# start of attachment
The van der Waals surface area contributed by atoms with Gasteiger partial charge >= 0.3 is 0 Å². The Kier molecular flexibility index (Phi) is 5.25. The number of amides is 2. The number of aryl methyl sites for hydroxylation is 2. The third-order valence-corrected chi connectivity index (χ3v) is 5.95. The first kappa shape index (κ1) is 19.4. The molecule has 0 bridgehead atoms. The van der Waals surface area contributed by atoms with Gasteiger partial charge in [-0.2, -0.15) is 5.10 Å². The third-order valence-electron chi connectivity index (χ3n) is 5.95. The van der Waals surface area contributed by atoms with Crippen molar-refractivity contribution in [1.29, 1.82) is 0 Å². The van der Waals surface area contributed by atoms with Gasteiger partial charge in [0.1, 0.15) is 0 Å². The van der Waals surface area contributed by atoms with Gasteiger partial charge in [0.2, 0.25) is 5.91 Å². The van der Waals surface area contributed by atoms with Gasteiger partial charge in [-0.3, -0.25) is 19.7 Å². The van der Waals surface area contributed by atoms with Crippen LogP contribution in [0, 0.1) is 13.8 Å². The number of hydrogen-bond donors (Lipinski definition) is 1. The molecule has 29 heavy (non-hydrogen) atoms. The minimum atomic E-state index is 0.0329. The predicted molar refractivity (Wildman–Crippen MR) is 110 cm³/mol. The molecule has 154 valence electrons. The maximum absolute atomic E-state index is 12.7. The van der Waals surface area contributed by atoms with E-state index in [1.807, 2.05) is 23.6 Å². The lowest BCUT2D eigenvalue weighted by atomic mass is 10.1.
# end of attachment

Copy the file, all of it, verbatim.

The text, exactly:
The van der Waals surface area contributed by atoms with Gasteiger partial charge >= 0.3 is 0 Å². The Kier molecular flexibility index (Phi) is 5.25. The number of amides is 2. The number of aryl methyl sites for hydroxylation is 2. The third-order valence-corrected chi connectivity index (χ3v) is 5.95. The first kappa shape index (κ1) is 19.4. The molecule has 0 bridgehead atoms. The van der Waals surface area contributed by atoms with Gasteiger partial charge in [-0.2, -0.15) is 5.10 Å². The third-order valence-electron chi connectivity index (χ3n) is 5.95. The van der Waals surface area contributed by atoms with Crippen molar-refractivity contribution in [1.29, 1.82) is 0 Å². The van der Waals surface area contributed by atoms with Gasteiger partial charge in [0.1, 0.15) is 0 Å². The van der Waals surface area contributed by atoms with Gasteiger partial charge in [0.2, 0.25) is 5.91 Å². The van der Waals surface area contributed by atoms with Gasteiger partial charge in [-0.3, -0.25) is 19.7 Å². The van der Waals surface area contributed by atoms with Crippen LogP contribution in [0, 0.1) is 13.8 Å². The number of hydrogen-bond donors (Lipinski definition) is 1. The molecule has 29 heavy (non-hydrogen) atoms. The minimum atomic E-state index is 0.0329. The predicted molar refractivity (Wildman–Crippen MR) is 110 cm³/mol. The molecule has 154 valence electrons. The maximum absolute atomic E-state index is 12.7. The van der Waals surface area contributed by atoms with E-state index in [1.807, 2.05) is 23.6 Å². The lowest BCUT2D eigenvalue weighted by atomic mass is 10.1.